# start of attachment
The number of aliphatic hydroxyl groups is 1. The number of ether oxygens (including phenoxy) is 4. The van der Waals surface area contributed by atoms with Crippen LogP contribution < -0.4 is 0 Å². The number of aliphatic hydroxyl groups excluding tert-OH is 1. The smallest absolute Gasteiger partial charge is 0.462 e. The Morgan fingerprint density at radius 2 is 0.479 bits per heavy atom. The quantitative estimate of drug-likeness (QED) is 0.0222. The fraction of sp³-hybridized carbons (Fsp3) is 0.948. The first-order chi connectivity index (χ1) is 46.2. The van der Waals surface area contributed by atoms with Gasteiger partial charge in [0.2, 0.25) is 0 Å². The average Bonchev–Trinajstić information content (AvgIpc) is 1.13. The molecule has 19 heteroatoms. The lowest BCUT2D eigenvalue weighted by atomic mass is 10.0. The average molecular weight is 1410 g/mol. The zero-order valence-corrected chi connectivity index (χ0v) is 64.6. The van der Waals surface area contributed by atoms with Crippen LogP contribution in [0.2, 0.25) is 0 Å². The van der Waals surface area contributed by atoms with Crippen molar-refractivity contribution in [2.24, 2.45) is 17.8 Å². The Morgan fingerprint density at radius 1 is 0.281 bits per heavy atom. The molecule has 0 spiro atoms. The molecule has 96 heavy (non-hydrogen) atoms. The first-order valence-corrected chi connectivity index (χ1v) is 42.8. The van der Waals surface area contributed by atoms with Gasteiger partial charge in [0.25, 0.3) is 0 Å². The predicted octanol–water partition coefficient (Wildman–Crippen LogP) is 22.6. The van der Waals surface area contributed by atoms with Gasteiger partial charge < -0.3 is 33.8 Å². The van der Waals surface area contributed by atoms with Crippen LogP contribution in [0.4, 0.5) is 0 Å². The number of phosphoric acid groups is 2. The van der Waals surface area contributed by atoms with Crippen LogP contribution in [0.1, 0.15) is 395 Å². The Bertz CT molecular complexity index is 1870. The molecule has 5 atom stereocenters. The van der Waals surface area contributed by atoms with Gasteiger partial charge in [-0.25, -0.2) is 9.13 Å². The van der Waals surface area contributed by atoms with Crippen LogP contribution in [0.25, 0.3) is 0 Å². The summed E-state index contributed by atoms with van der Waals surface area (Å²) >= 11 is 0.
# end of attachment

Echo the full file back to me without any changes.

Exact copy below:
The number of aliphatic hydroxyl groups is 1. The number of ether oxygens (including phenoxy) is 4. The van der Waals surface area contributed by atoms with Crippen LogP contribution < -0.4 is 0 Å². The number of aliphatic hydroxyl groups excluding tert-OH is 1. The smallest absolute Gasteiger partial charge is 0.462 e. The Morgan fingerprint density at radius 2 is 0.479 bits per heavy atom. The quantitative estimate of drug-likeness (QED) is 0.0222. The fraction of sp³-hybridized carbons (Fsp3) is 0.948. The first-order chi connectivity index (χ1) is 46.2. The van der Waals surface area contributed by atoms with Gasteiger partial charge in [0.2, 0.25) is 0 Å². The average Bonchev–Trinajstić information content (AvgIpc) is 1.13. The molecule has 19 heteroatoms. The lowest BCUT2D eigenvalue weighted by atomic mass is 10.0. The average molecular weight is 1410 g/mol. The zero-order valence-corrected chi connectivity index (χ0v) is 64.6. The van der Waals surface area contributed by atoms with Crippen LogP contribution in [0.2, 0.25) is 0 Å². The van der Waals surface area contributed by atoms with Crippen molar-refractivity contribution in [2.24, 2.45) is 17.8 Å². The Morgan fingerprint density at radius 1 is 0.281 bits per heavy atom. The molecule has 0 spiro atoms. The molecule has 96 heavy (non-hydrogen) atoms. The first-order valence-corrected chi connectivity index (χ1v) is 42.8. The van der Waals surface area contributed by atoms with Gasteiger partial charge in [0.25, 0.3) is 0 Å². The predicted octanol–water partition coefficient (Wildman–Crippen LogP) is 22.6. The van der Waals surface area contributed by atoms with Gasteiger partial charge < -0.3 is 33.8 Å². The van der Waals surface area contributed by atoms with Crippen LogP contribution in [0.4, 0.5) is 0 Å². The number of phosphoric acid groups is 2. The van der Waals surface area contributed by atoms with Crippen LogP contribution in [0.1, 0.15) is 395 Å². The Bertz CT molecular complexity index is 1870. The molecule has 5 atom stereocenters. The van der Waals surface area contributed by atoms with Gasteiger partial charge in [-0.25, -0.2) is 9.13 Å². The van der Waals surface area contributed by atoms with Crippen LogP contribution in [0.25, 0.3) is 0 Å². The summed E-state index contributed by atoms with van der Waals surface area (Å²) >= 11 is 0.